The Media's Attack on Masculinity
The tendency of the nation’s schools to suppress boys’ natural way of seeing and doing things, brilliantly documented by Christina Hoff-Sommers in her 2001 book The War Against Boys: How Misguided Feminism Is Harming Our Young Men, is becoming increasingly evident in the culture.
According to Hoff-Sommers, programs in America’s public schools are set up to obliterate all that is masculine and establish femininity as the human norm:
This book tells the story of how it has become fashionable to attribute pathology to millions of healthy male children. It is a story of how we are turning against boys and forgetting a simple truth: that the energy, competitiveness, and corporal daring of normal, decent males is responsible for much of what is right in the world. No one denies that boys’ aggressive tendencies must be checked and channeled in constructive ways. Boys need discipline, respect, and moral guidance. Boys need love and tolerant understanding. They do not need to be pathologized.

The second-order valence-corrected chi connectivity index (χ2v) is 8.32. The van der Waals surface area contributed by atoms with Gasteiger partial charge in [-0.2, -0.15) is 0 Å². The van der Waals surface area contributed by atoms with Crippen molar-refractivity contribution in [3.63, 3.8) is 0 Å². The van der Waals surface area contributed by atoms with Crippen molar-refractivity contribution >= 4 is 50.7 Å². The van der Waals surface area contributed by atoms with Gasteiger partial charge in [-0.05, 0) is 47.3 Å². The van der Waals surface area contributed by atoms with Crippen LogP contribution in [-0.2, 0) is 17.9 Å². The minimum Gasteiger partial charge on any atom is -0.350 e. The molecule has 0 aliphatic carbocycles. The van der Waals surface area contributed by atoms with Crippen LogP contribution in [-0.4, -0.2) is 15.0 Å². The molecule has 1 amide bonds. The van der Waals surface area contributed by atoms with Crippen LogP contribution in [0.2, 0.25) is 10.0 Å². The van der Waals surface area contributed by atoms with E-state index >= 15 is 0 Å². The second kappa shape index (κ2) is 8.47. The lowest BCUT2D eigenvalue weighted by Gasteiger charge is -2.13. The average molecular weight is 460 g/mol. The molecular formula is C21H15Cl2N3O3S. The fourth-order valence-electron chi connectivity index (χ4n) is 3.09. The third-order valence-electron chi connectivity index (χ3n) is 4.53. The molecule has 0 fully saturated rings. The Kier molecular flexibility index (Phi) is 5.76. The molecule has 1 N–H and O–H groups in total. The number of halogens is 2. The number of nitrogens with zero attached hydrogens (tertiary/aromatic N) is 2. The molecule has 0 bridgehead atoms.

Hoff-Sommers goes on to note that "it’s a bad time to be a boy in America. . . . Routinely regarded as protosexists, potential harassers and perpetuators of gender inequity, boys live under a cloud of censure.” The school curricula, she observes, are skewed toward girls’ strengths and away from those of boys. That’s why classes emphasize word problems in math class and writing essays in science class, for example.
Boys mistreated by our educational system must advance into society and try to become men, having been taught to disrespect masculinity and suppress it in themselves. One obvious coping mechanism is for males to act more sensitively, making a determined effort to "share their feelings” and be less aggressive and competitive.
Hence a recent Associated Press story describing how TV’s new primetime schedule "puts the softer side of men on display”:
In a number of broadcast ensembles premiering this fall, men are opening up about issues beyond sports, money, power and sexual conquests. They’re expressing their feelings— often to other men— on fatherhood, intimacy and love.
The AP story goes on to quote Nicole Vecchiarelli, entertainment director of the men’s lifestyle magazine Details, as saying of today’s men, "now it seems they can, on the inside, feel a little bit more like girls and that’s still OK.”
Read the entire article on the Salvo Magazine website (new window will open).